Ashley, Mike

Tagged: Author | Editor | Critic

Working name of UK editor and researcher Michael Raymond Donald Ashley (1948-    ), who has a special expertise in the history of magazine sf, fantasy and weird fiction; for this large body of significant work, he was given the Pilgrim Award for 2002. Ashley's first major work as an anthology editor was the four-volume The History of the Science Fiction Magazine: Part 1 1926-35 (anth 1974), Part 2 1936-45 (anth 1975), Part 3 1946-55 (anth 1976) and Part 4 1956-65 (anth 1978). The long introductions to the stories are packed with information, much of it unfamiliar, and there are useful bibliographical appendices; the set as a whole is more a critical study than an anthology, and Ashley eventually recast it along those lines as his ongoing The Story of the Science-fiction Magazine (see below). Most of Ashley's further anthologies are of fictional material, beginning with Souls in Metal (anth 1977), continuing with several volumes in the Mammoth series of anthologies, and including the Chronicles sequence of anthologies based on the Arthurian Matter.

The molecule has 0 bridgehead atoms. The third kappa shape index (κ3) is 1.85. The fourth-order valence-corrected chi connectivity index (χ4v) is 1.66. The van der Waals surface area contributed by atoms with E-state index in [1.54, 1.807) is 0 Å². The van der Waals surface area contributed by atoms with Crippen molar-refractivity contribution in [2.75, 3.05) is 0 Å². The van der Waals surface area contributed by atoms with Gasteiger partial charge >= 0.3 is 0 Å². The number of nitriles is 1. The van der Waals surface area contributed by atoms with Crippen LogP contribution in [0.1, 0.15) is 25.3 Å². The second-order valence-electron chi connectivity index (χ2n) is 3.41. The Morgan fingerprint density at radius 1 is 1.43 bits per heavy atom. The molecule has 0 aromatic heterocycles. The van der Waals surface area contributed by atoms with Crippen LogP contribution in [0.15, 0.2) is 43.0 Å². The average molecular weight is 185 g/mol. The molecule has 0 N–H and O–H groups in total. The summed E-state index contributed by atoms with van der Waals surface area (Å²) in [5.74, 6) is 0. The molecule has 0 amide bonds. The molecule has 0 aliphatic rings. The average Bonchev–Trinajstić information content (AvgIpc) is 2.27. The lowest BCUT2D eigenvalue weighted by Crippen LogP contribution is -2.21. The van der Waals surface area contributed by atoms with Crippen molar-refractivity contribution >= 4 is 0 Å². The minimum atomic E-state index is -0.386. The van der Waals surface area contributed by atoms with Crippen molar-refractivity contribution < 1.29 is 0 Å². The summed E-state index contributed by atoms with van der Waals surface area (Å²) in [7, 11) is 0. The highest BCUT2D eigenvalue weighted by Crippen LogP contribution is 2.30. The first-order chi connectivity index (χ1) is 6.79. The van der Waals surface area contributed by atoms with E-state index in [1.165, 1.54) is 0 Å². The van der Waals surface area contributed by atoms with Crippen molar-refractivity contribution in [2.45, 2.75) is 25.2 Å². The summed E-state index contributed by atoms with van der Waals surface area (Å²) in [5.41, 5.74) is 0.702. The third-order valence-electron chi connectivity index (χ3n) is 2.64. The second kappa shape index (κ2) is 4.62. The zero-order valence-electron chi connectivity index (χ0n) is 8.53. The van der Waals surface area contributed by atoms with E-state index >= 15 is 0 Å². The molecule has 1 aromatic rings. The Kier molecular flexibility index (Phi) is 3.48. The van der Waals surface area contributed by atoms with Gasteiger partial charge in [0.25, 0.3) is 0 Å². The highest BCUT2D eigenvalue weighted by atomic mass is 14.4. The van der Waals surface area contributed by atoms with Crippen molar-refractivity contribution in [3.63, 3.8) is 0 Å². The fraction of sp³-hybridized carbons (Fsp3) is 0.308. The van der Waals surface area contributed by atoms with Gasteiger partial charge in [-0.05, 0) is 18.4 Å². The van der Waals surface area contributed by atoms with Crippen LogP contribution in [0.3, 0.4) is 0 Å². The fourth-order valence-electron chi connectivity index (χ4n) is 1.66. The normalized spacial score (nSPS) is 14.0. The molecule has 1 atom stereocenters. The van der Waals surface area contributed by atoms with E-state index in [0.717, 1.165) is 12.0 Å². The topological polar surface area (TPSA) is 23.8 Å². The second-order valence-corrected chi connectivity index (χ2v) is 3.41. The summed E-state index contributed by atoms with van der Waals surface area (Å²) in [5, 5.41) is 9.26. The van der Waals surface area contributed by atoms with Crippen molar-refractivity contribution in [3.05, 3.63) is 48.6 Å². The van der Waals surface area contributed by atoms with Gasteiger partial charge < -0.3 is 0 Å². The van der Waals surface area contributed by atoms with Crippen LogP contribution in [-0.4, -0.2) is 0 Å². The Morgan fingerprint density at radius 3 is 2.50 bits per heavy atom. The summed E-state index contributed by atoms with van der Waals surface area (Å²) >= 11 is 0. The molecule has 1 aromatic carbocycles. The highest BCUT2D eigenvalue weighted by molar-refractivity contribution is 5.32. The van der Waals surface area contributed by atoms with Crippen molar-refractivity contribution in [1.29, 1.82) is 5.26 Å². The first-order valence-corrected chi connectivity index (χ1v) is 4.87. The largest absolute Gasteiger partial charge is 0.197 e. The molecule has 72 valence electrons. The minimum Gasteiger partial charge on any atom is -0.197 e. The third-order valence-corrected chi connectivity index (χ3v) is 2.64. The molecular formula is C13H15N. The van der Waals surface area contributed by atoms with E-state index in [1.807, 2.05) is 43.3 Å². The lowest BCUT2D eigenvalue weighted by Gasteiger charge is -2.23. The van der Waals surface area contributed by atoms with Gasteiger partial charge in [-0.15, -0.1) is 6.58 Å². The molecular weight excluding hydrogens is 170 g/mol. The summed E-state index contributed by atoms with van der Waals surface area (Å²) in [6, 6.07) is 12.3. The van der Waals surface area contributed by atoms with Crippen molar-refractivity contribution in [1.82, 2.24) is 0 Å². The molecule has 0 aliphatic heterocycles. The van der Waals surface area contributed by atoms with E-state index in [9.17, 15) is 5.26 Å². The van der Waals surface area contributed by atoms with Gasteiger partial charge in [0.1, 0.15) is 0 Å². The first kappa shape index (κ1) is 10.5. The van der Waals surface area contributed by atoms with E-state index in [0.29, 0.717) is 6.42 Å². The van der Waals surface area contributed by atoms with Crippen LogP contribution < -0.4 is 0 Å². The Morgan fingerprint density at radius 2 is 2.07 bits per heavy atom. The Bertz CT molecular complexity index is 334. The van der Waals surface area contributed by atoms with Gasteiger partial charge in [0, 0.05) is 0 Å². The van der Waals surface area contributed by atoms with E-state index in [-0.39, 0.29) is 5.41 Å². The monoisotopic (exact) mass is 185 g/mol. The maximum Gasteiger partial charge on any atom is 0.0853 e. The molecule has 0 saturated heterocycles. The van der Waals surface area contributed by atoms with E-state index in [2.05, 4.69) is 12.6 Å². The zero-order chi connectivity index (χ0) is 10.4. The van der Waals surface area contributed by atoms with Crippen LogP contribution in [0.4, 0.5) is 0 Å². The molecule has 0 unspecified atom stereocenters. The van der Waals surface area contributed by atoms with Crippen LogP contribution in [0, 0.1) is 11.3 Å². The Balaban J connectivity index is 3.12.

Ashley's work has also resulted in a number of nonfiction books, the first being Who's Who in Horror and Fantasy Fiction (1977), and draws interestingly on original research; it covers some 400 writers; never updated, it was superseded by The Encyclopedia of Fantasy (1997) edited by John Clute and John Grant, to which volume Ashley contributed about 200,000 words. Two useful indexes, showing increasing evidence of his thoroughness, are Fantasy Readers' Guide: A Complete Index and Annotated Commentary to the John Spencer Fantasy Publications (1950-1966) (1979 chap) and The Complete Index to Astounding/Analog (1981), the latter with Terry Jeeves. The Illustrated Book of Science Fiction Lists (1982; vt The Illustrated Science Fiction Book of Lists) is well organized and fun for trivia buffs. But Ashley's main contribution to scholarship in the field of the fantastic lies in his more recent titles. Monthly Terrors: An Index to the Weird Fantasy Magazines Published in the United States and Great Britain (1985), compiled with Frank H Parnell, gives proper professional coverage to an area indexed previously, if at all, mainly in mimeographed fan publications. Algernon Blackwood: A Bio-Bibliography (1987) is an admirable work, around 300 pages of scrupulous bibliography with a 34-page biographical preface; it is supplemented but not replaced by his Starlight Man: The Extraordinary Life of Algernon Blackwood (2001; vt Algernon Blackwood: An Extraordinary Life 2001), the latter suffering perhaps from a slightly over-sunny view of Blackwood's personality and career. Ashley's masterwork, however, may be the 970-page Science Fiction, Fantasy and Weird Fiction Magazines (1985) with Marshall B Tymn, additional material by Joseph L Sanders, Hal W Hall and others. This book, with its factual exactitude and intensive annotations, dramatically superseded – in number of magazines discussed and in detail – the first edition of The Encyclopedia of Science Fiction (1979) edited by Peter Nicholls as the most comprehensive account of this difficult area of publishing, and is interestingly written, much of it by Ashley himself, who is responsible for almost the entire much-expanded coverage of magazines in the current edition of this encyclopedia. The Supernatural Index: A Listing of Fantasy, Supernatural, Occult, Weird and Horror Anthologies (1995), with William G Contento, records the contents of about 2200 relevant anthologies, once again with a comprehensive and daunting exactitude, for which he won a Balrog Award. Out of this World: Science Fiction But Not As You Know It (2011) is bibliographically informative, but is more centrally an historical narrative of the growth of sf, written in co-ordination with the 2011 British Library sf exhibition bearing that name.